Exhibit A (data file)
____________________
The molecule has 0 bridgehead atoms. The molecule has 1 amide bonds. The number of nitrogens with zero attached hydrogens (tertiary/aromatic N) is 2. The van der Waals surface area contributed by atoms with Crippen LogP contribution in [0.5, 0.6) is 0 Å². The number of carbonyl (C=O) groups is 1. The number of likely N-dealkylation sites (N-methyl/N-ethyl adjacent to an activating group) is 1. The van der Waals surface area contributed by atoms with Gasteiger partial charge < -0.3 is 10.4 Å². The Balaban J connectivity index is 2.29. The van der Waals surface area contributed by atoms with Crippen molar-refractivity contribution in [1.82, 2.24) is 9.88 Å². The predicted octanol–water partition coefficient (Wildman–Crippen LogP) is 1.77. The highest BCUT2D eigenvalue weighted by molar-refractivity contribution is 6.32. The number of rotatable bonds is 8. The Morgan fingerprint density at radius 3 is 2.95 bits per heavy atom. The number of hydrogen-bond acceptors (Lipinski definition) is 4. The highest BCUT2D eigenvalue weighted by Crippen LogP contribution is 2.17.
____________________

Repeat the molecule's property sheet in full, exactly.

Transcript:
The molecule has 0 bridgehead atoms. The molecule has 1 amide bonds. The number of nitrogens with zero attached hydrogens (tertiary/aromatic N) is 2. The van der Waals surface area contributed by atoms with Crippen LogP contribution in [0.5, 0.6) is 0 Å². The number of carbonyl (C=O) groups is 1. The number of likely N-dealkylation sites (N-methyl/N-ethyl adjacent to an activating group) is 1. The van der Waals surface area contributed by atoms with Gasteiger partial charge < -0.3 is 10.4 Å². The Balaban J connectivity index is 2.29. The van der Waals surface area contributed by atoms with Crippen molar-refractivity contribution in [1.82, 2.24) is 9.88 Å². The predicted octanol–water partition coefficient (Wildman–Crippen LogP) is 1.77. The highest BCUT2D eigenvalue weighted by molar-refractivity contribution is 6.32. The number of rotatable bonds is 8. The Morgan fingerprint density at radius 3 is 2.95 bits per heavy atom. The number of hydrogen-bond acceptors (Lipinski definition) is 4. The highest BCUT2D eigenvalue weighted by Crippen LogP contribution is 2.17.